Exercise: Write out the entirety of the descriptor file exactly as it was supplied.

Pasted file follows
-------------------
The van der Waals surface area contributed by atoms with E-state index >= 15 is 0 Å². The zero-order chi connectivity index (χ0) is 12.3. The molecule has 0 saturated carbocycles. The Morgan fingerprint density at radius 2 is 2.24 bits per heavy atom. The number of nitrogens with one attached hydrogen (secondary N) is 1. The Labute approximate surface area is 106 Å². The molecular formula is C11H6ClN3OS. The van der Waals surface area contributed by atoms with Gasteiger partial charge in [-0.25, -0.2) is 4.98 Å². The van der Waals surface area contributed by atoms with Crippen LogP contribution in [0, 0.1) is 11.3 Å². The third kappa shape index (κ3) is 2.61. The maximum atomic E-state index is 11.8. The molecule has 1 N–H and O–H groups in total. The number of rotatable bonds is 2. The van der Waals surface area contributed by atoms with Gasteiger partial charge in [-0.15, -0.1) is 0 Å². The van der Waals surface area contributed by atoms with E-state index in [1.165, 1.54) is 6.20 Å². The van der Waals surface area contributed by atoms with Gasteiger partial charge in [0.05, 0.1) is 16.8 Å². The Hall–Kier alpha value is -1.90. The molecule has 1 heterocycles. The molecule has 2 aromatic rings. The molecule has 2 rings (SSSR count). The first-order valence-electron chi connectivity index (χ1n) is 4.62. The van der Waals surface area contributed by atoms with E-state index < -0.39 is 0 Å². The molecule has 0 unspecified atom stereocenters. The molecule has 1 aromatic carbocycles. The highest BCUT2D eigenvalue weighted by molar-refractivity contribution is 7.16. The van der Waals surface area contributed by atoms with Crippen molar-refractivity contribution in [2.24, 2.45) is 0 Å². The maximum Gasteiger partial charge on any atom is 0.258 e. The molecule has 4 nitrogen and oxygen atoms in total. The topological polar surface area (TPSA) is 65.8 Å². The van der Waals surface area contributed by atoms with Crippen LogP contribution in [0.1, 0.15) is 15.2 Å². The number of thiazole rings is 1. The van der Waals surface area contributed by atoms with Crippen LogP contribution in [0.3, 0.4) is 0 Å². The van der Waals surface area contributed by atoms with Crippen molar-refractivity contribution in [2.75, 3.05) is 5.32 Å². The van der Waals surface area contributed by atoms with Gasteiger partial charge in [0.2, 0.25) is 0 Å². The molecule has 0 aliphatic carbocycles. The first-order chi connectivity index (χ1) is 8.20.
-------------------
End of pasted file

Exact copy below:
The van der Waals surface area contributed by atoms with E-state index >= 15 is 0 Å². The zero-order chi connectivity index (χ0) is 12.3. The molecule has 0 saturated carbocycles. The Morgan fingerprint density at radius 2 is 2.24 bits per heavy atom. The number of nitrogens with one attached hydrogen (secondary N) is 1. The Labute approximate surface area is 106 Å². The molecular formula is C11H6ClN3OS. The van der Waals surface area contributed by atoms with Gasteiger partial charge in [-0.25, -0.2) is 4.98 Å². The van der Waals surface area contributed by atoms with Crippen LogP contribution in [0, 0.1) is 11.3 Å². The third kappa shape index (κ3) is 2.61. The maximum atomic E-state index is 11.8. The molecule has 1 N–H and O–H groups in total. The number of rotatable bonds is 2. The van der Waals surface area contributed by atoms with Gasteiger partial charge in [-0.15, -0.1) is 0 Å². The van der Waals surface area contributed by atoms with E-state index in [1.165, 1.54) is 6.20 Å². The van der Waals surface area contributed by atoms with Gasteiger partial charge in [0.05, 0.1) is 16.8 Å². The Hall–Kier alpha value is -1.90. The molecule has 1 heterocycles. The molecule has 2 aromatic rings. The molecule has 2 rings (SSSR count). The first-order valence-electron chi connectivity index (χ1n) is 4.62. The van der Waals surface area contributed by atoms with E-state index < -0.39 is 0 Å². The molecule has 0 unspecified atom stereocenters. The molecule has 1 aromatic carbocycles. The highest BCUT2D eigenvalue weighted by molar-refractivity contribution is 7.16. The van der Waals surface area contributed by atoms with Crippen molar-refractivity contribution in [2.24, 2.45) is 0 Å². The maximum Gasteiger partial charge on any atom is 0.258 e. The molecule has 4 nitrogen and oxygen atoms in total. The topological polar surface area (TPSA) is 65.8 Å². The van der Waals surface area contributed by atoms with Crippen LogP contribution in [0.1, 0.15) is 15.2 Å². The number of thiazole rings is 1. The van der Waals surface area contributed by atoms with Crippen LogP contribution in [0.3, 0.4) is 0 Å². The van der Waals surface area contributed by atoms with Crippen molar-refractivity contribution in [2.75, 3.05) is 5.32 Å². The van der Waals surface area contributed by atoms with Gasteiger partial charge in [0.2, 0.25) is 0 Å². The molecule has 0 aliphatic carbocycles. The first-order chi connectivity index (χ1) is 8.20.